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Tod's Annals, but is consciously inserted by Dharnidharacharya himself-hence his use of p~ntbeses. Further, Dhamidharacharya presents no evidence to support the claim that the emigrant Suryavamshiya branch that settled in Ayodhya eventually became known as 'Awadhvamshiya,' or belonging to the lineage ("8r114) of Awadh. It is this lack of evidence, one presumes, which opponents of Kshatriya identity movements would have highlighted in an effort to undercut the status claims of peasant cultivators. :11 Dhamidharacharya's assertion of igraphical terms no one could ignore. The latter, Dhamidharacharya, sought the reform and retention of caste; his goal was to redefine and improve the social status of his peasant community within the constraints of caste meaning. Importantly, both were only too willing to engage in historical invention: Bhagavadacharya by forging a guru parampari for Ramanand and (his critics would argue) by concocting philosophical discourses and biographies out of thin air; Dhamidharacharya by rhetorically manipulating the orientalist evidence to create the impression that peasant claims to a Kshatriya past were supported by colonial research. As new mythologies, the depictions of the past recounted in this essay provided historiographic justification for action (in the form of Ramanandi radicalism) on the one hand, and on the other hand an historicised explanation for a present condition (the 'degraded' status of once-noble Kshatriyas). Notwithstanding the wealth of detail proffered in these depictions of the past, both were based primarily on faith, identity, and desire, and sought ultimately to propel differing programs of social change. The centrality of Ayodhya is, of course, an interesting by-product of these intersecting social and religious discourses. As the place of Ram chandra and as the focus of Ramanandi attentions in the twentieth century, Ayodhya was central to the reformation of Vaishnava consciousness and to the construction of Kshatriya identity in the Gangetic 01gitized by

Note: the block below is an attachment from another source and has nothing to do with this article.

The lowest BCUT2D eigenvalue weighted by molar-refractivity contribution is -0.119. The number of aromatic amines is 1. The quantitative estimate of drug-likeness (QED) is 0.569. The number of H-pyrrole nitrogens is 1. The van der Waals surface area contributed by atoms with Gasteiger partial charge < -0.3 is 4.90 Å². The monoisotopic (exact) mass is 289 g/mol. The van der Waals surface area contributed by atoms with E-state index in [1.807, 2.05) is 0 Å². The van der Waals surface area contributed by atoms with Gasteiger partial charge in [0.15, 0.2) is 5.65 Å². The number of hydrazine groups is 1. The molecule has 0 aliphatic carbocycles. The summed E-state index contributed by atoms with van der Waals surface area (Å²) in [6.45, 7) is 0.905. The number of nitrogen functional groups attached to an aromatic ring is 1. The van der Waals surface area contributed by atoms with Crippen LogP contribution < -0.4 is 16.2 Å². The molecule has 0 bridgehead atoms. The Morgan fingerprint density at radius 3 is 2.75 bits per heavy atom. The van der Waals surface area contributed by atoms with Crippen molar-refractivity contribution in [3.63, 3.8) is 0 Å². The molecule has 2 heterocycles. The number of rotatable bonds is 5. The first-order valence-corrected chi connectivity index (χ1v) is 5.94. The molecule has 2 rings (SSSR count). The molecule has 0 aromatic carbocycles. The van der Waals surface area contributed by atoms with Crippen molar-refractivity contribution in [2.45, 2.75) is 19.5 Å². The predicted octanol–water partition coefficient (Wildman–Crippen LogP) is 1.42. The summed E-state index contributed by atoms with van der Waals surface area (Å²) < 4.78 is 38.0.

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plain. The logic of the independent Ramanandi position depended on a radicalised conception ofRamanand as an avatar ofRamchandm bimsclf; the integrity ofRamanand, as Ramchandra, could not be sullied by any association with and maltreatment by Ramanujis. Likewise, the logic of many peasant-Kshatriya claims depended on an underslanding ofRamchandra as an historical figure and on Ayodhya (and Awadh) as an historical place whence came the ancestors of peasant Kshatriyas. Thus as peasant identities based on Kshatriya lineages gained ideological and organisational strength in the early twentieth century, Ayodhya began to emerge on the north Indian political landscape as the place where God was born as Ramchandra. S> The tragic events of 1992 in Ayodhya itself only confinn the strength of the historiciscd myth that underpinned the intersecting Vaishnava discourses, whatever the fate of peasantKshatriya and independent-Ramanandi campaigns. It has been argued recently that the current political turmoil over Ramchandra's birthplace (Ramjanmabhiinu) has its roots in a colonial historiography that was all too quick to perceive and assert an age-old enmity between Hindus and Muslims as the driving force of Indian history. SJ Overlooked in this argument are the social and religious contexts of the early twentieth century: the ideological need for a birthplace of Ramchandra in the twentieth century was symptomatic of the historiography of Kshatriya ancestries grounded in a Vaishnava discourse. In other words, claims of genealogical descent from God demand the physical presence of the remains of God. The allegation that a mosque was built in Ayodhya in 1528 by the Mughal emperor Babar, and not only on the site of Ramchandra's birth but with construction materials taken froni the remains of a temple marking that birth, demonstrates the extent to which the heightened communal consciousness of the twentieth century bleeds into debates over status in society, monastic or otherwise. [Research for this essay was funded by the U.S. Department of Education Fulbright-Hays program and by the Social Science Research Council lntemational Doctoral Oissenation program. I am grateful for tbia support.) S> Similar points could be made regarding Y adav-Kslwriya peasant identity